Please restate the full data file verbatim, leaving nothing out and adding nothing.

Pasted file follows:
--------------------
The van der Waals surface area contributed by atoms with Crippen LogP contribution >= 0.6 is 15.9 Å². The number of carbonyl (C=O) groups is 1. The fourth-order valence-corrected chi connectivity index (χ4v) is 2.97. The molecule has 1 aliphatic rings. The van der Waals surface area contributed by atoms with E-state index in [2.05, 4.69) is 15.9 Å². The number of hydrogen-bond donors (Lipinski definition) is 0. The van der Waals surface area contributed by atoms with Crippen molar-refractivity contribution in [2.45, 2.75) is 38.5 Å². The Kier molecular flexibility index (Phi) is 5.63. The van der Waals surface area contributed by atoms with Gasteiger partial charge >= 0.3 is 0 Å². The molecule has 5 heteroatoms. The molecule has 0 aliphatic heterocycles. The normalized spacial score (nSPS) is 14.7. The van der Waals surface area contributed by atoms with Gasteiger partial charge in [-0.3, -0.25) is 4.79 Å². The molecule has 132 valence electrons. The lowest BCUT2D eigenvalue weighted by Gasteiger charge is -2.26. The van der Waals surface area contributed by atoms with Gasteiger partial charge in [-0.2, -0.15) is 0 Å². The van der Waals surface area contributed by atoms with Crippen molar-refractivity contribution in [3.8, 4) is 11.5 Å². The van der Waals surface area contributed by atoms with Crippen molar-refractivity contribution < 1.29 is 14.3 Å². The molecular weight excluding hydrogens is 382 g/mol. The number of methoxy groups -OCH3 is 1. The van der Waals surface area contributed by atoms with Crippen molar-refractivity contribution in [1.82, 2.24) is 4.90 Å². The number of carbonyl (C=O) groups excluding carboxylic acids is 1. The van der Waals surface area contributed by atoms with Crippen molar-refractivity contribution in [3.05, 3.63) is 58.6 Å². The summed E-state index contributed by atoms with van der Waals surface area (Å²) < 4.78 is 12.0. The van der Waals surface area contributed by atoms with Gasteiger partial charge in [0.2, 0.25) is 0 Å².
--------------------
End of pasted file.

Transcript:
The van der Waals surface area contributed by atoms with Crippen LogP contribution >= 0.6 is 15.9 Å². The number of carbonyl (C=O) groups is 1. The fourth-order valence-corrected chi connectivity index (χ4v) is 2.97. The molecule has 1 aliphatic rings. The van der Waals surface area contributed by atoms with E-state index in [2.05, 4.69) is 15.9 Å². The number of hydrogen-bond donors (Lipinski definition) is 0. The van der Waals surface area contributed by atoms with Crippen molar-refractivity contribution in [2.45, 2.75) is 38.5 Å². The Kier molecular flexibility index (Phi) is 5.63. The van der Waals surface area contributed by atoms with Gasteiger partial charge >= 0.3 is 0 Å². The molecule has 5 heteroatoms. The molecule has 0 aliphatic heterocycles. The normalized spacial score (nSPS) is 14.7. The van der Waals surface area contributed by atoms with Gasteiger partial charge in [-0.3, -0.25) is 4.79 Å². The molecule has 132 valence electrons. The lowest BCUT2D eigenvalue weighted by Gasteiger charge is -2.26. The van der Waals surface area contributed by atoms with Gasteiger partial charge in [-0.2, -0.15) is 0 Å². The van der Waals surface area contributed by atoms with Crippen molar-refractivity contribution in [3.8, 4) is 11.5 Å². The van der Waals surface area contributed by atoms with Crippen molar-refractivity contribution < 1.29 is 14.3 Å². The molecular weight excluding hydrogens is 382 g/mol. The number of methoxy groups -OCH3 is 1. The van der Waals surface area contributed by atoms with Crippen molar-refractivity contribution in [1.82, 2.24) is 4.90 Å². The number of carbonyl (C=O) groups excluding carboxylic acids is 1. The van der Waals surface area contributed by atoms with Crippen molar-refractivity contribution in [3.05, 3.63) is 58.6 Å². The summed E-state index contributed by atoms with van der Waals surface area (Å²) < 4.78 is 12.0. The van der Waals surface area contributed by atoms with Gasteiger partial charge in [0.2, 0.25) is 0 Å².